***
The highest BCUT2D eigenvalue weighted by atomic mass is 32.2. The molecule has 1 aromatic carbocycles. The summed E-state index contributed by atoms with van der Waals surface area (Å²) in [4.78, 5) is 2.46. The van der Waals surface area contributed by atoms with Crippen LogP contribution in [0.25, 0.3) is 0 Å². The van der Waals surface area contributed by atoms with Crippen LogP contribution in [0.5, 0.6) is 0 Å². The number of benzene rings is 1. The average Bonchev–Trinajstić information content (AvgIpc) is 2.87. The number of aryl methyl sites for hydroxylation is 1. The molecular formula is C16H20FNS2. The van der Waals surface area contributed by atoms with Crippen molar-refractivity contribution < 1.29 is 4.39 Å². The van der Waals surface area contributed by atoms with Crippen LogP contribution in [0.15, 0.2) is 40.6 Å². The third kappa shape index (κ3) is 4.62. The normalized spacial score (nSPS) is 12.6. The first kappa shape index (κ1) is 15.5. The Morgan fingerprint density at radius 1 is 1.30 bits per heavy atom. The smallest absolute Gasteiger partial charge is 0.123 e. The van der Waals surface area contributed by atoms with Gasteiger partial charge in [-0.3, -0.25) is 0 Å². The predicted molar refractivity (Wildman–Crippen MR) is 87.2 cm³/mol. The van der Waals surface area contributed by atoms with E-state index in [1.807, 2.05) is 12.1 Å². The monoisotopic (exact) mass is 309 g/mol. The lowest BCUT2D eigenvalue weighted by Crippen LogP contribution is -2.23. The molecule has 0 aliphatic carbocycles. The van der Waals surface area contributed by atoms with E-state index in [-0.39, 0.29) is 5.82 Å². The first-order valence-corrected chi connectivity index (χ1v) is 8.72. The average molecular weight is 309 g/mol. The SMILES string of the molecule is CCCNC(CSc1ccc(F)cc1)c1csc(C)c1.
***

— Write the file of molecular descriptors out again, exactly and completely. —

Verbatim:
The highest BCUT2D eigenvalue weighted by atomic mass is 32.2. The molecule has 1 aromatic carbocycles. The summed E-state index contributed by atoms with van der Waals surface area (Å²) in [4.78, 5) is 2.46. The van der Waals surface area contributed by atoms with Crippen LogP contribution in [0.25, 0.3) is 0 Å². The van der Waals surface area contributed by atoms with Crippen LogP contribution in [0.5, 0.6) is 0 Å². The number of benzene rings is 1. The average Bonchev–Trinajstić information content (AvgIpc) is 2.87. The number of aryl methyl sites for hydroxylation is 1. The molecular formula is C16H20FNS2. The van der Waals surface area contributed by atoms with Crippen molar-refractivity contribution < 1.29 is 4.39 Å². The van der Waals surface area contributed by atoms with Crippen LogP contribution in [0.15, 0.2) is 40.6 Å². The third kappa shape index (κ3) is 4.62. The normalized spacial score (nSPS) is 12.6. The first kappa shape index (κ1) is 15.5. The Morgan fingerprint density at radius 1 is 1.30 bits per heavy atom. The smallest absolute Gasteiger partial charge is 0.123 e. The van der Waals surface area contributed by atoms with Gasteiger partial charge in [-0.3, -0.25) is 0 Å². The predicted molar refractivity (Wildman–Crippen MR) is 87.2 cm³/mol. The van der Waals surface area contributed by atoms with E-state index in [1.807, 2.05) is 12.1 Å². The monoisotopic (exact) mass is 309 g/mol. The lowest BCUT2D eigenvalue weighted by Crippen LogP contribution is -2.23. The molecule has 0 aliphatic carbocycles. The van der Waals surface area contributed by atoms with E-state index in [-0.39, 0.29) is 5.82 Å². The first-order valence-corrected chi connectivity index (χ1v) is 8.72. The average molecular weight is 309 g/mol. The SMILES string of the molecule is CCCNC(CSc1ccc(F)cc1)c1csc(C)c1.